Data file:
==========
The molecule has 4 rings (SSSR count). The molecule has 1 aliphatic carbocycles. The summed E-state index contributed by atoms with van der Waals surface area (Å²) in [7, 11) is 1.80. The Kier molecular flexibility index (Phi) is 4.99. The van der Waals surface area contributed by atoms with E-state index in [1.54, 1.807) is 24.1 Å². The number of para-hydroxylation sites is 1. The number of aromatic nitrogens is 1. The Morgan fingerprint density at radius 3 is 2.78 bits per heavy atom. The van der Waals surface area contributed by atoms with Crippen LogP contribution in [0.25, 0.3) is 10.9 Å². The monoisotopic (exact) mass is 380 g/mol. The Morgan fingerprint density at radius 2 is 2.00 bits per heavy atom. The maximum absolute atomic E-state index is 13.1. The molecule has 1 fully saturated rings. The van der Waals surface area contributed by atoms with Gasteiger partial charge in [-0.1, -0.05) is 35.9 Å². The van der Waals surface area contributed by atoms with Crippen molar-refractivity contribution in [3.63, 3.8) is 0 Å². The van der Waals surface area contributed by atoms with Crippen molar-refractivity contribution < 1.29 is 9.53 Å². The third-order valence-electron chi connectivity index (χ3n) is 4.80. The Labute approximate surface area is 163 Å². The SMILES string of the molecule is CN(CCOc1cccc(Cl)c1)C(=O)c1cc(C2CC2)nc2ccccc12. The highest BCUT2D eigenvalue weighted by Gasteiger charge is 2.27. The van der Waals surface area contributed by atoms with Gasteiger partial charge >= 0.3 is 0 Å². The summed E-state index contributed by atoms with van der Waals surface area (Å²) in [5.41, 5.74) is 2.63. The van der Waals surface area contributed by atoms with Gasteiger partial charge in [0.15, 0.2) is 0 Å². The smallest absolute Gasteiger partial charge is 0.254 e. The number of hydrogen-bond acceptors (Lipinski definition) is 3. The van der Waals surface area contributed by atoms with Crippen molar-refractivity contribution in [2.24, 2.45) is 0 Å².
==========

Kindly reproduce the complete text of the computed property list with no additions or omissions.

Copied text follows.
The molecule has 4 rings (SSSR count). The molecule has 1 aliphatic carbocycles. The summed E-state index contributed by atoms with van der Waals surface area (Å²) in [7, 11) is 1.80. The Kier molecular flexibility index (Phi) is 4.99. The van der Waals surface area contributed by atoms with E-state index in [1.54, 1.807) is 24.1 Å². The number of para-hydroxylation sites is 1. The number of aromatic nitrogens is 1. The Morgan fingerprint density at radius 3 is 2.78 bits per heavy atom. The van der Waals surface area contributed by atoms with Crippen LogP contribution in [0.25, 0.3) is 10.9 Å². The monoisotopic (exact) mass is 380 g/mol. The Morgan fingerprint density at radius 2 is 2.00 bits per heavy atom. The maximum absolute atomic E-state index is 13.1. The molecule has 1 fully saturated rings. The van der Waals surface area contributed by atoms with Gasteiger partial charge in [-0.1, -0.05) is 35.9 Å². The van der Waals surface area contributed by atoms with Crippen molar-refractivity contribution in [3.63, 3.8) is 0 Å². The van der Waals surface area contributed by atoms with Crippen molar-refractivity contribution < 1.29 is 9.53 Å². The third-order valence-electron chi connectivity index (χ3n) is 4.80. The Labute approximate surface area is 163 Å². The SMILES string of the molecule is CN(CCOc1cccc(Cl)c1)C(=O)c1cc(C2CC2)nc2ccccc12. The highest BCUT2D eigenvalue weighted by Gasteiger charge is 2.27. The van der Waals surface area contributed by atoms with Gasteiger partial charge >= 0.3 is 0 Å². The summed E-state index contributed by atoms with van der Waals surface area (Å²) in [5.41, 5.74) is 2.63. The van der Waals surface area contributed by atoms with Gasteiger partial charge in [0.15, 0.2) is 0 Å². The smallest absolute Gasteiger partial charge is 0.254 e. The number of hydrogen-bond acceptors (Lipinski definition) is 3. The van der Waals surface area contributed by atoms with Crippen molar-refractivity contribution in [2.24, 2.45) is 0 Å².